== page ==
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(Ijima and Kaburaki, 1916)

Overview
Diagnosis: Ectoplana limuli (Ijima and Kaburaki, 1916) can be distinguished from all other ectosymbiotic marine triclads living on Horseshoe Crabs, by the conical penis papilla, the presence of a copulatory bursa, and by the outbulgings of the bursal canal.
Habitus: Fully extended live specimens up to 4-6 mm long and 0.7-1 mm wide. The body has an elongate-lanceolate shape, the body margins converging gradually towards the obtusely pointed front and hind end. The eyes are set close together and lie at a considerable distance from the anterior margin. Pigment is absent.

Alimentary System
The anterior ramus of the intestine extends as a single branch anterior to the eyes; behind the eyes it gives rise to about 8-10 lateral diverticula. Each posterior ramus gives off about 14-16 lateral diverticula, while the rami meet in the hind end of the body.
The pharynx is between one-fifth and one-fourth of the body length. The inner circular muscle layer of the pharynx is thicker than the outer circular muscle layer. The mouth opening is at the hind end of the pharyngeal pocket.

Male Reproductive System
There are about 18 ventrally placed testes on either side of the body, extending from directly behind the ovaries up to the root of the pharynx.
In the penis bulb the vasa deferentia unite to a common duct which, subsequently, expands to form a small seminal vesicle. From the latter arises the ejaculatory duct which opens at the tip of the penis papilla. The ejaculatory duct is surrounded by a well-developed layer of circular muscles, which is continuous with a thinner layer surrounding the short common vas deferens at the base of the penis bulb. Penis glands, which lie outside the penis, discharge their secretion into the ejaculatory duct.
The penis consists of a large bulb and a broad, stubby papilla. The latter is covered with an infranucleate epithelium which is underlain with a well-developed, subepithelial layer of circular muscles and a layer of longitudinal muscles. The male atrium is lined with flat, infranucleated cells, excepting the postero-ventral section of the atrium, which is lined with tall, nucleated cells.

Female Reproductive System
The paired ovaries are situated directly behind the brain. The oviducts arise from the lateral surface of the ovaries and run laterally to the ventral nerve cords. At about the level of the gonopore the oviducts turn dorso-medially and open separately into the large lateral expansions of the dorsal portion of the bursal canal. The oviducts are penetrated by openings of shell glands just before communicating with the bursal canal.
Apart from the two large lateral expansions, the dorsal portion of the bursal canal also shows a well-developed, anteriorly directed extension and one that is directed posteriorly, the latter communicating with the copulatory bursa. The ventral section of the bursal canal shows various, laterally directed expansions which, however, show bilateral symmetry. The bursal canal is lined with an infranucleate epithelium which is underlain with a well-developed subepithelial layer of circular muscles and a layer of longitudinal muscle fibres; on the dorsal, expanded section of the bursal canal these two muscle layers are somewhat intermingled. The parenchyma around the bursal canal is traversed by muscle fibres which run from the canal outward into the surrounding parenchyma. The bursal canal, including its expansions, is penetrated by numerous openings of unicellular glands.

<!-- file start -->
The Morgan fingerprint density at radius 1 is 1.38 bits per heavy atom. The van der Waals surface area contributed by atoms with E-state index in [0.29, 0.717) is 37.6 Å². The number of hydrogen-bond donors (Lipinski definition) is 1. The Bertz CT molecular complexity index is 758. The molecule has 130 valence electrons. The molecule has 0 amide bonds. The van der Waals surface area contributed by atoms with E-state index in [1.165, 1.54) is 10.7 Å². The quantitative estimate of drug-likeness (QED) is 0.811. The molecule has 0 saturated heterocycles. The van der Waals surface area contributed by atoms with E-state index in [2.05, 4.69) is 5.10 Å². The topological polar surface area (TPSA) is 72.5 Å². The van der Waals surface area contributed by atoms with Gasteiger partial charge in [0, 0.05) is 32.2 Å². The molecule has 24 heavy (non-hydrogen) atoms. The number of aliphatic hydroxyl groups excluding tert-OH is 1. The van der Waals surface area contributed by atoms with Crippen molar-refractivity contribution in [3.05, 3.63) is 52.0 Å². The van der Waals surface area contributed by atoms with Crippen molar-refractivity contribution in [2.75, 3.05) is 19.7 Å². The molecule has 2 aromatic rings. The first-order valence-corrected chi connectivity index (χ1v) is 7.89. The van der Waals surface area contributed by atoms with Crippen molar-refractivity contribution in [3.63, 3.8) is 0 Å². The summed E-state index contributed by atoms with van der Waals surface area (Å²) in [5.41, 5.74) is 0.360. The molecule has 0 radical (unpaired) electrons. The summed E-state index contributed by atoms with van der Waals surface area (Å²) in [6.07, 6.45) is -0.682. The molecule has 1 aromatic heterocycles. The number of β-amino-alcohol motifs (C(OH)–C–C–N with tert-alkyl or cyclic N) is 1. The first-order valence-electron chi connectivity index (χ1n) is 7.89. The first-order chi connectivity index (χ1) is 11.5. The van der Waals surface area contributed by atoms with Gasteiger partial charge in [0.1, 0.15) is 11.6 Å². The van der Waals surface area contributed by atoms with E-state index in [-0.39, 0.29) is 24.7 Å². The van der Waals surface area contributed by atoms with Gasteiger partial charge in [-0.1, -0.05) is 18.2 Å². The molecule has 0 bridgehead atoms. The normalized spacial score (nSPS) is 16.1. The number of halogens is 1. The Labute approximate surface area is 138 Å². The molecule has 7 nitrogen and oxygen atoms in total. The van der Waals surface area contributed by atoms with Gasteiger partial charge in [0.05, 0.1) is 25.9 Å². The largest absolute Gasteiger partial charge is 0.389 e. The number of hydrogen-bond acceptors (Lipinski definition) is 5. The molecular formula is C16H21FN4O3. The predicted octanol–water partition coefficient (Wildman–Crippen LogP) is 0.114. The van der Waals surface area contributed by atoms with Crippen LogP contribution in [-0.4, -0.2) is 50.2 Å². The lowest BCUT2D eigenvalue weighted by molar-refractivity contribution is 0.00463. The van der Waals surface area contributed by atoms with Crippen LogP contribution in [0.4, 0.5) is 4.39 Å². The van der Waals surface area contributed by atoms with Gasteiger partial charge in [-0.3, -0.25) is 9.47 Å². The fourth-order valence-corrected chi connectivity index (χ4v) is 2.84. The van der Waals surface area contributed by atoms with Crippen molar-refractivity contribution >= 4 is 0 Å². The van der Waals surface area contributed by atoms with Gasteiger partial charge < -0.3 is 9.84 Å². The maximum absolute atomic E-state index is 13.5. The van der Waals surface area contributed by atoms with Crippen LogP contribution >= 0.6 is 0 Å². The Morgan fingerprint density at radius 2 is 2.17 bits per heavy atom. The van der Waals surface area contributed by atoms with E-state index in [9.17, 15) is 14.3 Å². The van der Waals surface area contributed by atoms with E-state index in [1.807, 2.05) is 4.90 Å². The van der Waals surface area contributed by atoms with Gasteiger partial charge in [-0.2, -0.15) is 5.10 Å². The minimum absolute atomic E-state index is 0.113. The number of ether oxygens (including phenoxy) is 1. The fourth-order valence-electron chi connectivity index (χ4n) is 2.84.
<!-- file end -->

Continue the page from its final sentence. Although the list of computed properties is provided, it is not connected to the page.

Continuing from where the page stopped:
The irregularly shaped copulatory bursa is surrounded by a thin layer of muscles.

Eyes
The eye cups contain three retinal cells and an oval lens.

Reproduction
Life Cycle: Kaburaki (1922) assumed cocoon-laying to take place in July, since he found half-grown animals in early August. Because these young triclads were attached to the gills, Kaburaki also assumed that cocoons are deposited on the gill lamellae.

Ecology
E. limuli is ectosymbiotic on the Horseshoe Crabs Tachypleus tridentatus, T. gigas, and Carcinoscorpius rotundicauda.

Distribution
Type locality: Ectoplana limuli was originally collected at Ajino, Province Bizen, Japan (34°28'N 133°48'E) from the Horseshoe Crab Tachypleus tridentatus. The species is known from its type locality and another sampling locality in the vicinity of that place (Kaburaki 1922). Kawakatsu et al. (1987) and Kawakatsu and Sekiguchi (1988) reported E. limuli from the Gulf of Siam, Thailand and from two new localities in Japan, viz. Tamano and Hakata Bay. When the range of E. limuli coincides with the combined ranges of its host species, then the area of distribution of the triclad covers a large part of southeast Asia.

Material Examined
Kaburaki (1922) has provided a detailed account of the species and his publication formed the basis of the following description. Further I have profited from reading the manuscript of Kawakatsu and Sekiguchi (1988) and from examining a few specimens which I received through the courtesy of Professor Kawakatsu.

Type material
Kawakatsu and Sekiguchi (1988) designated a neotype, which is deposited in the N.S.M.T.

Ectoplana limuli